• And is it heroic, that the day after her husband’s been shot, Anita speaks for their family when they pray for the “gentlemen” (as she repeatedly calls them in the Free Press video) and pray for all of us that we won’t use this as a(nother) reason to “hate on Detroit” but instead rally against conditions that allow such desperation and inhumanity to fester?

I think they are “just” and certainly Just(!) Everyday-Leaders. I promise if you met them at some charity event or in the audience at one of their kids’ plays, you would not walk away stunned by their beauty, bravado, brains and bravery. You would not say those two are Leaders; those two are Heroes!  You probably would say, “they were really nice.” And if I asked you, “Why do you say that?” You would likely say, “They listened well. They seemed to care about what I was saying.”  Yep. Everyday. Everyday at its best is humility.  It’s doing the job and not thinking you’re better than, better than . . . well, those who assail you. 

That’s Everyday.  

Everyday is doing it where you are: whether that’s the neighborhoods of Detroit, your crappy political work environment, the US House or your house with its ungrateful teenagers. It’s just doing your part. But doing your part.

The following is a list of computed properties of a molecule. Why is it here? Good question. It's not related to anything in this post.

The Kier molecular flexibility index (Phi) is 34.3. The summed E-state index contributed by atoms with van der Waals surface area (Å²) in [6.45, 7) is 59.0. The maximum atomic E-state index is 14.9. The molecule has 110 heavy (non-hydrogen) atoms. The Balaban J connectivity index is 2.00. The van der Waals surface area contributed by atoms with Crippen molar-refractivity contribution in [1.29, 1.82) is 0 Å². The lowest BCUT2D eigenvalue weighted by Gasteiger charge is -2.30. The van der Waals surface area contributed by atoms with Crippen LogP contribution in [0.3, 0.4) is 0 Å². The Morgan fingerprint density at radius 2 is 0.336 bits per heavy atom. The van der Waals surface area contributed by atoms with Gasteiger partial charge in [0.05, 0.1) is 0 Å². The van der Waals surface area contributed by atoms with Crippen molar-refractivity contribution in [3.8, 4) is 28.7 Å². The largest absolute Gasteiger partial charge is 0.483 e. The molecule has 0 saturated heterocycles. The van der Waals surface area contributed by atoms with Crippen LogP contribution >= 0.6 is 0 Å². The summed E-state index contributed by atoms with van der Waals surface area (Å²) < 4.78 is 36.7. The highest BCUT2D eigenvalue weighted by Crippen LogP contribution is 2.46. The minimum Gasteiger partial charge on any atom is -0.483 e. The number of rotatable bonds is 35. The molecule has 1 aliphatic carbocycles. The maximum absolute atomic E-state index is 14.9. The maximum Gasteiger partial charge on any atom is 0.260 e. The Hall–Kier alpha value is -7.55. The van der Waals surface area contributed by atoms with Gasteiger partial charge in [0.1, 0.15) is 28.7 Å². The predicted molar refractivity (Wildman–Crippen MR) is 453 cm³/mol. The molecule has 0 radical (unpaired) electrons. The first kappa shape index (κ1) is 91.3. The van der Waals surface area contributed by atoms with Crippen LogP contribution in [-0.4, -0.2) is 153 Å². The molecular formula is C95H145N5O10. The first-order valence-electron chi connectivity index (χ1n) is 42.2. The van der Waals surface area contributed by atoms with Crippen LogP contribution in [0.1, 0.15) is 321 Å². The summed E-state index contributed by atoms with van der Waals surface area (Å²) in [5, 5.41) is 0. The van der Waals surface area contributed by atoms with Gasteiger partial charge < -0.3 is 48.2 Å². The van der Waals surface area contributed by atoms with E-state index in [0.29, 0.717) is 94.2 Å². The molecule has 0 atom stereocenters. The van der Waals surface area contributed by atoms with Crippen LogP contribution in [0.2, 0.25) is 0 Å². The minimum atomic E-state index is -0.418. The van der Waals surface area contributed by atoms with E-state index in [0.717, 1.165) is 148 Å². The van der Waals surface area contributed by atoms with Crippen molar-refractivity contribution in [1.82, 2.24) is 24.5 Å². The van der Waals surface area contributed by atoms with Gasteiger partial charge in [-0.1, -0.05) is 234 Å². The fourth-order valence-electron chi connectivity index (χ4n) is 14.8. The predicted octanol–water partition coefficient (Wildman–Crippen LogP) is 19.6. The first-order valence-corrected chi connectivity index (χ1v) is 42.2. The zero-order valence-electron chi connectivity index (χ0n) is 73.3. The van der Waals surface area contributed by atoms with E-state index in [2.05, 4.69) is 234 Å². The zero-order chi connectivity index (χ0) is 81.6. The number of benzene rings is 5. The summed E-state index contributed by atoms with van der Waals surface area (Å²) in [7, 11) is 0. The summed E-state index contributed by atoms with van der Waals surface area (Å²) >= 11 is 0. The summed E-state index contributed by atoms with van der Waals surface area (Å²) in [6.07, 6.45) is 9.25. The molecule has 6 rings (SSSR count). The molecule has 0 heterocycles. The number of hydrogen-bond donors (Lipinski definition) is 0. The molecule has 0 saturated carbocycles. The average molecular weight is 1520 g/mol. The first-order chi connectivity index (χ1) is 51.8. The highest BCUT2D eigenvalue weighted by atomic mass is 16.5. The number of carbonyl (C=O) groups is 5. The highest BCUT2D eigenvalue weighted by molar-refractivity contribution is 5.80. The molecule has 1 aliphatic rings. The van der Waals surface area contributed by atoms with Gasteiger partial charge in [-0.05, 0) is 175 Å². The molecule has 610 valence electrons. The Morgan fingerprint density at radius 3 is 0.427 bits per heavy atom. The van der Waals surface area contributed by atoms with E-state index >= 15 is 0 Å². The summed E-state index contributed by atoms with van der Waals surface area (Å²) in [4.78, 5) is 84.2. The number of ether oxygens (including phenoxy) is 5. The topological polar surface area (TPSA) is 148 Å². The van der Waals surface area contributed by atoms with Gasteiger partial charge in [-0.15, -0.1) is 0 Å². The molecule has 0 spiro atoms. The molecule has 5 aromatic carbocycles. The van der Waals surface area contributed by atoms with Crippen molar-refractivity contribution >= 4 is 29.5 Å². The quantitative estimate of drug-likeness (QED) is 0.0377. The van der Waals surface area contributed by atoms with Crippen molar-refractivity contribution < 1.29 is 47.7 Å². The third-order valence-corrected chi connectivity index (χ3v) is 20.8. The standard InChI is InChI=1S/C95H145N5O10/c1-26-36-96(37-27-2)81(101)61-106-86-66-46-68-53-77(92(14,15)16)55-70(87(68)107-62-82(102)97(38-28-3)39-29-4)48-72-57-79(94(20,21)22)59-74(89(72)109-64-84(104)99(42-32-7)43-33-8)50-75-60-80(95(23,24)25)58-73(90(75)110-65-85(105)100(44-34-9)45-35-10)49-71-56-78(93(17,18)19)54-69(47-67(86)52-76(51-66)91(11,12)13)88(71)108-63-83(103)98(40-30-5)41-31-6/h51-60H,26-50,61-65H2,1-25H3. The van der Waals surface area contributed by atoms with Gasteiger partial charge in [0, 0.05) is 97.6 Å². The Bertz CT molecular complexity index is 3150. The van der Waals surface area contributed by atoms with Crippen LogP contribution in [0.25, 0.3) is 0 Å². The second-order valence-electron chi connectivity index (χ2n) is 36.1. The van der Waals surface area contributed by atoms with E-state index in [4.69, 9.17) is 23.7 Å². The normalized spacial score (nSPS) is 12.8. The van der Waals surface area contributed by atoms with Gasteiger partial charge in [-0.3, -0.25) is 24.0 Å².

I don’t want to turn my Everyday Leader friends into Heroes, if that means they are different than me.  They didn’t see gunman as “less than” them. I don’t think they want you or me to see them as “more than” they are.  They keep doing what anyone can do. They believe the two gentlemen can become Everyday Leaders. So can I.  So can you.  What COULD you do?  What can we all do?

Anita and Terry pray. Maybe you feed from that deep stream, (or maybe you find other ways to feed yourself) and practice Everyday Leadership, so that when your trial approaches you can lead humbly and magnificently — even with a shattered leg or seemingly shattered hope. Practice today to

Lead with your magnificent self!



If I ever write a second edition of Everyday Leadership, I’ll include further tales of Terry Berg and Anita Sevier. If you would like to support Anita’s work, as volunteer coordinator at Gesu Elementary School, giving a great boost to Detroit children, I’m sure she’d be happy to hear from you; she’s at  For my part, I will donate $10 to Big Brother Big Sister for every copy of Everyday Leadership purchased at Amazon this month.